How 5 Common Sources of Retirement Income Are Taxed

Taxes in retirement can be stressful and can take a significant bite out of your total income. However, planning ahead with a simple strategy and optimizing withdrawals could potentially help reduce your amount of taxes due.

The first step in becoming more tax-savvy in retirement, and reducing your taxes due, is understanding how common sources of retirement income are taxed. Social Security income, traditional IRA and 401(k) withdrawals, pension benefits, annuities and investment income each come with unique tax rules that may be unfamiliar to you. In order to help you create a tax-savvy investment strategy, we’re going to share how these five common sources of retirement income are taxed.

How the five most common sources of retirement income are taxed

  1. Social Security income

    The IRS taxes between 0% and 85% of your Social Security benefits based on a formula that considers your combined income from all sources, such as pension, Social Security benefits and investment income.1 Some states collect taxes on your Social Security benefits as well.

  2. Traditional IRA and 401(k) withdrawals

    Most withdrawals from IRA and 401(k) retirement accounts are taxed in retirement. Your tax rate depends on your income, deductions and tax bracket. Everyone must begin withdrawing money from these types of retirement accounts every year starting at age 72 years.

  3. Pension benefits

    In most cases, pension benefits are funded with pre-tax dollars.  Therefore, if the money went into the fund before it was taxed, it will be taxed when you take it out. You can request to have your taxes withheld from your pension checks.2

  4. Annuities

    Even if you buy an annuity with after-tax dollars, the interest and gains are taxable. With Immediate Annuities, the interest is taxable income but the principal is not. With Fixed Annuities and Variable Differed Annuities, you’ll pay taxes on the gains when you withdraw the money.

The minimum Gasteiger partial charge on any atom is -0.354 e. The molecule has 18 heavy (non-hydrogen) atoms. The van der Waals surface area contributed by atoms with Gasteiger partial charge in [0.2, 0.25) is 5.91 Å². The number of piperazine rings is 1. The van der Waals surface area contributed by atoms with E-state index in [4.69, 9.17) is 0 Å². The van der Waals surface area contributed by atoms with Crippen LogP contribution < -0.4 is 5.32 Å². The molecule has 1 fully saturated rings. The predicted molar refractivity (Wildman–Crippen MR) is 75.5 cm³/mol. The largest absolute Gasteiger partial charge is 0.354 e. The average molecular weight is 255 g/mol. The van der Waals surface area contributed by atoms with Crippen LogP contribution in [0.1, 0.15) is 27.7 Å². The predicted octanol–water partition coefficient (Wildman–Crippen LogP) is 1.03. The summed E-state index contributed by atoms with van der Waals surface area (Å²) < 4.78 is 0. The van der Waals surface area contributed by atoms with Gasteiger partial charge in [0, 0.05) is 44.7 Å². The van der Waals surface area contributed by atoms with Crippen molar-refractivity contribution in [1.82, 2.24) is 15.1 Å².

5. Investment income

    Do you have a non-retirement account investment such as a mutual fund? Your dividends, interest and capital gains are taxable in retirement, just as they are now. If your income is low, it’s possible that you’ll pay zero percent capital gains tax.3

Talk to a representative about your investment portfolio

Understanding how the most common sources of retirement income are taxed will help you take the first step in becoming a more tax-conscious investor in retirement. You may be able to reduce your taxes by making a few changes in your investment strategy. Your Bankers Life representative is available to answer your questions about investing to ensure you build and maintain a successful tax-advantaged portfolio.

1IRS, About Notice 703, Read This To See If Your Social Security Benefits May Be Taxable, March 2019.
2The Balance, Here’s What to Know About Retirement Income, March 2019.
3The Balance, How to Estimate Taxes in Retirement, October 2018.


Bankers Life Securities, Inc., Bankers Life Advisory Services, Inc., and their representatives do not provide legal or tax advice. Each individual should seek specific advice from their own tax or legal advisors.

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